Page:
Rev. Dr. Robert Stephanopoulos, the Cathedral’s Pastor Emeritus who worked with Demos for many years, spoke about the man who became a dear friend, a title many of his acquaintances aspired to.

He informed that Demos grew up in New Britain, CT, where his devotion was born that “led him to use his skills and training as a lawyer for the best interests of the church.”

Fr. Stephanopoulos said that as a Board member and president of the Cathedral Demos offered many services but he was especially concerned about education.

Christos Ioannides, the Director of the CBMGS, said of Demos, “I witnessed the modesty of a remarkable man, and I was blessed with his friendship. I consider myself fortunate that our paths crossed.”

As a member of the Board of Advisors of the CBMGS and president of the Kallinikeion Foundation, Demos spearheaded the effort to establish the chair of Byzantine Studies at Queens College currently held by Prof. Warren Woodfin, who served as the evening’s Emcee.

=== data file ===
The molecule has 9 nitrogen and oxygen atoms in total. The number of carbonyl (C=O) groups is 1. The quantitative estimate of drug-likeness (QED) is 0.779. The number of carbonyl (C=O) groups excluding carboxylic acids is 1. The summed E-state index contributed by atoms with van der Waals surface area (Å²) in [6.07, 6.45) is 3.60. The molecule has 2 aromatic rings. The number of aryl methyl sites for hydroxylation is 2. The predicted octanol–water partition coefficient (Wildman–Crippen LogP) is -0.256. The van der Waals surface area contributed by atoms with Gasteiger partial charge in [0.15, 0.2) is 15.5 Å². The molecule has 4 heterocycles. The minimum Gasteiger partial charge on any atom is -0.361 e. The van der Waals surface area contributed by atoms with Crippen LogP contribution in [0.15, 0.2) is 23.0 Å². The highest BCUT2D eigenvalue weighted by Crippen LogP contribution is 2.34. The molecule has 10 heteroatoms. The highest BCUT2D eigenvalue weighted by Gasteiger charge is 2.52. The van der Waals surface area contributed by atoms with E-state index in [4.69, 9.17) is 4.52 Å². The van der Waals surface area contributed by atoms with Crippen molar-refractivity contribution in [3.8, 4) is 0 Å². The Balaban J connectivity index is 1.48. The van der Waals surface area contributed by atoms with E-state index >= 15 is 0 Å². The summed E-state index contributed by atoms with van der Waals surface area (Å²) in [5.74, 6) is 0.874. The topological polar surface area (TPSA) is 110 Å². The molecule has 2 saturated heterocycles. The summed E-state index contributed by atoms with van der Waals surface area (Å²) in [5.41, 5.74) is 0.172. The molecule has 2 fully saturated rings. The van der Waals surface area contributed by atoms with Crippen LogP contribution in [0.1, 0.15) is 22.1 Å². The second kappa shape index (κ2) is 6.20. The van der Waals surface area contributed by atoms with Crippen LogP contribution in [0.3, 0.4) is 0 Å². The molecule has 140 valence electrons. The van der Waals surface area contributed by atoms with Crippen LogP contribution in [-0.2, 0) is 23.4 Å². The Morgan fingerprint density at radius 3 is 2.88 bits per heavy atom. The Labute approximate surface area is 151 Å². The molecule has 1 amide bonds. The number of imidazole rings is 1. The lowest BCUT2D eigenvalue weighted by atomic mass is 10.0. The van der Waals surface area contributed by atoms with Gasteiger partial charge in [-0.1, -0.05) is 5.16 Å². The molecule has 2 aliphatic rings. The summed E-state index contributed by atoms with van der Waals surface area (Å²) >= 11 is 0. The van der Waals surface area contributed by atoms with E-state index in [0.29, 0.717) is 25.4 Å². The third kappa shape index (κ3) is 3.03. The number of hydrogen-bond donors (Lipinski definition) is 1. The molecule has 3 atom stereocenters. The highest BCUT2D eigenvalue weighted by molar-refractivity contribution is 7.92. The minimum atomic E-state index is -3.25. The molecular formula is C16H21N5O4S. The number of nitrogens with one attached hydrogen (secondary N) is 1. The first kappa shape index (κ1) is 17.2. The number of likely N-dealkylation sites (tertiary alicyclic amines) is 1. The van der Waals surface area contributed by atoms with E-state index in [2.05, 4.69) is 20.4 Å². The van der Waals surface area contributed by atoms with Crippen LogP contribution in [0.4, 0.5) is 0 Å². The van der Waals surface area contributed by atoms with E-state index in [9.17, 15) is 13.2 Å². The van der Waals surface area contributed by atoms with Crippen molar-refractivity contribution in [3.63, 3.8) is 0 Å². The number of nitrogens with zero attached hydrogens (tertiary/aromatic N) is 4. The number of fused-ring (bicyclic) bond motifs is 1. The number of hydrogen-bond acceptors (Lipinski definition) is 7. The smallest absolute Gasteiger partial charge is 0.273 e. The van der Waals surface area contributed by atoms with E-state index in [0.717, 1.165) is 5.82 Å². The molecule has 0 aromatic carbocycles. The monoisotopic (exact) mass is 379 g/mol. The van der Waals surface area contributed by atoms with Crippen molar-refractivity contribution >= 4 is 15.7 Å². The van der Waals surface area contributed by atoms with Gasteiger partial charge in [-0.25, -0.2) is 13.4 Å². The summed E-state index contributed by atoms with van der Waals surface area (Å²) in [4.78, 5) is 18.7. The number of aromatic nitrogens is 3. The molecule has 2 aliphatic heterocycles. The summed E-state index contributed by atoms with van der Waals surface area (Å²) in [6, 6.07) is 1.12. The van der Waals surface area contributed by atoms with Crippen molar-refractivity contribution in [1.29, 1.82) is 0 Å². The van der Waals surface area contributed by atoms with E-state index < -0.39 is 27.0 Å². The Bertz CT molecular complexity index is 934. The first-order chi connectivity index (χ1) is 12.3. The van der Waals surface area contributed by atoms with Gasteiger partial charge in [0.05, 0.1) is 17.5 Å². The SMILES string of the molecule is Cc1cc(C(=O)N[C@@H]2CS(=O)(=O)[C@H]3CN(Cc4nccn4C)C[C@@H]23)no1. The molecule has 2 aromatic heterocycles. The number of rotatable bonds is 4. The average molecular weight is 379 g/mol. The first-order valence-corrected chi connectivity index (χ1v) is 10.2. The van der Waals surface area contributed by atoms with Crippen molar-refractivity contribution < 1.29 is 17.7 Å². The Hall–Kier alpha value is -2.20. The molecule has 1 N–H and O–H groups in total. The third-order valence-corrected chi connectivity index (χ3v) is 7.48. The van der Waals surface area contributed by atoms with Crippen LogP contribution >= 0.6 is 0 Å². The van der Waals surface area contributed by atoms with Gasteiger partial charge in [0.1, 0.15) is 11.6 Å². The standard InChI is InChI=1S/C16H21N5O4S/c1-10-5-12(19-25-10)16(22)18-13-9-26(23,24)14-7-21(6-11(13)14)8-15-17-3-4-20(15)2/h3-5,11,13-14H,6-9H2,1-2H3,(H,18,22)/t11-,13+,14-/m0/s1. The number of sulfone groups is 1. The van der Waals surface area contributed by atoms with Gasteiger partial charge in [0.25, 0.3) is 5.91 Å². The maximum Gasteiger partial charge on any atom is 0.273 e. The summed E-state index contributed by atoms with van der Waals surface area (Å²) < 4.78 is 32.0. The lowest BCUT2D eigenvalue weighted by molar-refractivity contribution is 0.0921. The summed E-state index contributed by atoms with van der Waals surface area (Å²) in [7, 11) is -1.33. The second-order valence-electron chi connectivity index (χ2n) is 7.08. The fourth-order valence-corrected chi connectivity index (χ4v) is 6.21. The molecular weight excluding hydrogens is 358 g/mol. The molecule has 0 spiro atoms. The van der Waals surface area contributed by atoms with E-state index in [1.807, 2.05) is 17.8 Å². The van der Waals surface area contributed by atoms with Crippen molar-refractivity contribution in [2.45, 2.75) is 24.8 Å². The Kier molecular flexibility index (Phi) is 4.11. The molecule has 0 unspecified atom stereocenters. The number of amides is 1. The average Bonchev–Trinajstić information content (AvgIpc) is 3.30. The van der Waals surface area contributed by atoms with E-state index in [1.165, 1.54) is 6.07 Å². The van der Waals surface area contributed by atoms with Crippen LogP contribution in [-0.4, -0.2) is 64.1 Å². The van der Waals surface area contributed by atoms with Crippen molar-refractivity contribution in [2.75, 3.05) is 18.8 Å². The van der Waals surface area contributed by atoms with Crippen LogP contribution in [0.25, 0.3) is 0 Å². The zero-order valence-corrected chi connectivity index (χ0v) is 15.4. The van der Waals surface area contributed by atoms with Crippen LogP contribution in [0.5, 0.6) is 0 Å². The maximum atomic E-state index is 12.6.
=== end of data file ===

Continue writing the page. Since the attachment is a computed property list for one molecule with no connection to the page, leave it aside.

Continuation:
Dr. Ioannides praised Demos for his work in behalf of the Center and also spoke of his knowledge and appreciation of Byzantine Civilization. “With the Kallinikeion chair Byzantine studies became institutionalized at the Center.

Dr. Ioannides thanked the Kallinikeion Foundation and acknowledged the CBMGS board members in attendance, Markos Marinakis, Leandros Papathanasiou, and Orestes Varvitsiotes.

He also thanked Effie Lekas, his Assistant Director, for organizing the event.

Theodore P. Kusulas, Head of the Cathedral School praised Demos for laying “a wonderful foundation as school board chairman,” – indeed, many call Demos the School’s savior.

Stratakis marveled that, “he always spoke in measured terms, made valuable and sensible suggestions and made us think when he spoke.”

More than one person during reception that followed spoke of how much those qualities are missed by the community.